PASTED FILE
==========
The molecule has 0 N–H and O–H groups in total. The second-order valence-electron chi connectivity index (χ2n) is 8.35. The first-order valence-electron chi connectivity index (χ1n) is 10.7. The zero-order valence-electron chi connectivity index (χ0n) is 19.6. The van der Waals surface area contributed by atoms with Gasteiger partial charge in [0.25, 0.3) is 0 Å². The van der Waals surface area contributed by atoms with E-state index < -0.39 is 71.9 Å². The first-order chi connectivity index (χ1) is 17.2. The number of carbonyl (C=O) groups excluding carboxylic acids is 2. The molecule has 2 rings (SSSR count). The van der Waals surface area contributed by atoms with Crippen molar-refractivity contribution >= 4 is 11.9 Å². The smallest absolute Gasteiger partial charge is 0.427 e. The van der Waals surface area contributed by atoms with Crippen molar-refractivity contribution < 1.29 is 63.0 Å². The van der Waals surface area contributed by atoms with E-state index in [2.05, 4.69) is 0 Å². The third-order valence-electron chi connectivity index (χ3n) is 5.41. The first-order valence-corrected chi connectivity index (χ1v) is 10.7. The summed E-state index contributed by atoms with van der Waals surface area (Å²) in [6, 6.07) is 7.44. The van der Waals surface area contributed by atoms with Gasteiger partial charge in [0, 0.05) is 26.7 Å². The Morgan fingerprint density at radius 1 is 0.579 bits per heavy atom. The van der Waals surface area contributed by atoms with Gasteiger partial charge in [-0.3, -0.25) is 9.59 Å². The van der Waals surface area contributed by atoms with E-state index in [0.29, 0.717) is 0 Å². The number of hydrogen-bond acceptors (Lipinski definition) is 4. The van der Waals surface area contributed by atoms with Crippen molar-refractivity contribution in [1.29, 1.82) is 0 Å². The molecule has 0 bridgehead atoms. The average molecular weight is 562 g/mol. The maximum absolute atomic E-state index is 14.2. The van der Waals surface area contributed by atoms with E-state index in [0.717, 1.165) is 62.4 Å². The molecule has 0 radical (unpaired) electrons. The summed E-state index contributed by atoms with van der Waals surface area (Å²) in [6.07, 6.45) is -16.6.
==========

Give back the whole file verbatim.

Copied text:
The molecule has 0 N–H and O–H groups in total. The second-order valence-electron chi connectivity index (χ2n) is 8.35. The first-order valence-electron chi connectivity index (χ1n) is 10.7. The zero-order valence-electron chi connectivity index (χ0n) is 19.6. The van der Waals surface area contributed by atoms with Gasteiger partial charge in [0.25, 0.3) is 0 Å². The van der Waals surface area contributed by atoms with E-state index < -0.39 is 71.9 Å². The first-order chi connectivity index (χ1) is 17.2. The number of carbonyl (C=O) groups excluding carboxylic acids is 2. The molecule has 2 rings (SSSR count). The van der Waals surface area contributed by atoms with Crippen molar-refractivity contribution >= 4 is 11.9 Å². The smallest absolute Gasteiger partial charge is 0.427 e. The van der Waals surface area contributed by atoms with Crippen molar-refractivity contribution < 1.29 is 63.0 Å². The van der Waals surface area contributed by atoms with E-state index in [2.05, 4.69) is 0 Å². The third-order valence-electron chi connectivity index (χ3n) is 5.41. The first-order valence-corrected chi connectivity index (χ1v) is 10.7. The summed E-state index contributed by atoms with van der Waals surface area (Å²) in [6, 6.07) is 7.44. The van der Waals surface area contributed by atoms with Gasteiger partial charge in [0, 0.05) is 26.7 Å². The Morgan fingerprint density at radius 1 is 0.579 bits per heavy atom. The van der Waals surface area contributed by atoms with Gasteiger partial charge in [-0.3, -0.25) is 9.59 Å². The van der Waals surface area contributed by atoms with E-state index in [0.29, 0.717) is 0 Å². The number of hydrogen-bond acceptors (Lipinski definition) is 4. The van der Waals surface area contributed by atoms with Crippen molar-refractivity contribution in [1.29, 1.82) is 0 Å². The molecule has 0 bridgehead atoms. The average molecular weight is 562 g/mol. The maximum absolute atomic E-state index is 14.2. The van der Waals surface area contributed by atoms with E-state index in [0.717, 1.165) is 62.4 Å². The molecule has 0 radical (unpaired) electrons. The summed E-state index contributed by atoms with van der Waals surface area (Å²) in [6.07, 6.45) is -16.6.